Fourth, of course Jesus loves the broken-hearted. He loves the downcast, the ruined, the disappointed, the angry, the hopeless. He loves them all when they come to him in meek repentant trust, casting themselves on his mercy. Being broken apart for one reason or another is usually a great mercy because that’s when you notice that you need his help, you need his love, you need him because everyone else has failed you. But again, it will be him that you need, and not your own version of him who loves to drink wine with the girls and skip church because it’s all just too difficult. Church can’t ever “feel like Ben Rector on repeat” or “my kitchen, and my table, and my porch,” because church isn’t any of those things. The church is the Body of believers who come repentantly to Jesus and are saved by him, given the Holy Spirit, and worship him together in Truth. Just like Jesus isn’t some sort of imaginative-affirming-spirit-emanation who adores you, neither is the Church a vision board of all the things that make you less anxious and helps you through the hard times while you swing on the porch and drink your coffee.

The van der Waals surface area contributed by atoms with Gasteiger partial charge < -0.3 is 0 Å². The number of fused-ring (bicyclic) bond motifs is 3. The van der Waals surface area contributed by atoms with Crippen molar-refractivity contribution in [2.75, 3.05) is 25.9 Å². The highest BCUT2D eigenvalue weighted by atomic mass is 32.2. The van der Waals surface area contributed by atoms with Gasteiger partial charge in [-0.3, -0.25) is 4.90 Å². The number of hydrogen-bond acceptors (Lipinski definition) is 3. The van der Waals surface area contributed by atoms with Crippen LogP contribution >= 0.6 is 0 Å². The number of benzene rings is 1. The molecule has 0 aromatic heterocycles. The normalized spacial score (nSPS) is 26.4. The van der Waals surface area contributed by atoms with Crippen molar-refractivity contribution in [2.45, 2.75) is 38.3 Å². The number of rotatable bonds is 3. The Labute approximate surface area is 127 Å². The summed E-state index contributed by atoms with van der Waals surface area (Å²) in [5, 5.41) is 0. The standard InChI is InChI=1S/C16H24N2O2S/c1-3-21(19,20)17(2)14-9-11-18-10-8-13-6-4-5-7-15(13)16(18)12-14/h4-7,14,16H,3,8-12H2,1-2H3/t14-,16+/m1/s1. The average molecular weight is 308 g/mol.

is a great little book about what the church actually is. And another one
about why you should go.
And finally, the first and only way to come into the church is to admit that it–but rather you–are not “good.” That’s the whole point. God is good. Jesus is good. But we, the church, are not “good.” Not in the sense that the world understands that word. We are only good in so far as we admit that we are not good, and cling to the goodness of Jesus, who gives us his goodness, slowly and surely. The vast difference between the goodness of God, and the ruin of humanity is displayed by how fully he gives himself to the church, how he spares nothing to make the church beautiful and perfect. But it is such a painful and difficult time, because each member of the church is being joined to Christ, is being remade so as to endure his glory.
Pray for Jen! And for all who are suffering loss today. Pray that God will use her ruin to draw her back to himself.
*I don’t think that happened with Jen. Neither of them has said. But there is good reason to think it happened with Rachel Hollis.